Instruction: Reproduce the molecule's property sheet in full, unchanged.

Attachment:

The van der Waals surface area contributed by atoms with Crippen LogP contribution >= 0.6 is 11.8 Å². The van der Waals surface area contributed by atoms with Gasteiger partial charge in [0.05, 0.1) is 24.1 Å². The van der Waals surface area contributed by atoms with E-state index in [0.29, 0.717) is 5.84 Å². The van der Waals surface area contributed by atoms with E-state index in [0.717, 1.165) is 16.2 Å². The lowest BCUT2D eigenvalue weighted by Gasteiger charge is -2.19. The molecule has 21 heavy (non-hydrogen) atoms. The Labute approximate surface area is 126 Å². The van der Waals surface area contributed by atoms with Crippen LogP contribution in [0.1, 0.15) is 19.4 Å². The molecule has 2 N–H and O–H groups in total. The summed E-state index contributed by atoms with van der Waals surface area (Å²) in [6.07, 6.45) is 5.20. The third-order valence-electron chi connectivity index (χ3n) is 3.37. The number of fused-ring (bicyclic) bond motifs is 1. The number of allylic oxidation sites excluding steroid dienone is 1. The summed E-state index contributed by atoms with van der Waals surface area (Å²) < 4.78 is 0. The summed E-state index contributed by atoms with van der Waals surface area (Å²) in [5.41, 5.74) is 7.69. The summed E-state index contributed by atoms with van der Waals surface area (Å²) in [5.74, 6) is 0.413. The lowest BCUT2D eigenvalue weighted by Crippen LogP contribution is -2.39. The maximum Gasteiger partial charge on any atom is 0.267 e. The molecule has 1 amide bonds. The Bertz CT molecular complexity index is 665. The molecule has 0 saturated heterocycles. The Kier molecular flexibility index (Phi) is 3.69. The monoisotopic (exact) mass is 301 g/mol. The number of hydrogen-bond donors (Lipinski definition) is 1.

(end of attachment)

The van der Waals surface area contributed by atoms with Crippen LogP contribution >= 0.6 is 11.8 Å². The van der Waals surface area contributed by atoms with Gasteiger partial charge in [0.05, 0.1) is 24.1 Å². The van der Waals surface area contributed by atoms with E-state index in [0.29, 0.717) is 5.84 Å². The van der Waals surface area contributed by atoms with E-state index in [0.717, 1.165) is 16.2 Å². The lowest BCUT2D eigenvalue weighted by Gasteiger charge is -2.19. The molecule has 21 heavy (non-hydrogen) atoms. The Labute approximate surface area is 126 Å². The van der Waals surface area contributed by atoms with Crippen LogP contribution in [0.1, 0.15) is 19.4 Å². The molecule has 2 N–H and O–H groups in total. The summed E-state index contributed by atoms with van der Waals surface area (Å²) in [6.07, 6.45) is 5.20. The third-order valence-electron chi connectivity index (χ3n) is 3.37. The number of fused-ring (bicyclic) bond motifs is 1. The number of allylic oxidation sites excluding steroid dienone is 1. The summed E-state index contributed by atoms with van der Waals surface area (Å²) < 4.78 is 0. The summed E-state index contributed by atoms with van der Waals surface area (Å²) in [5.41, 5.74) is 7.69. The summed E-state index contributed by atoms with van der Waals surface area (Å²) in [5.74, 6) is 0.413. The lowest BCUT2D eigenvalue weighted by Crippen LogP contribution is -2.39. The maximum Gasteiger partial charge on any atom is 0.267 e. The molecule has 1 amide bonds. The Bertz CT molecular complexity index is 665. The molecule has 0 saturated heterocycles. The Kier molecular flexibility index (Phi) is 3.69. The monoisotopic (exact) mass is 301 g/mol. The number of hydrogen-bond donors (Lipinski definition) is 1.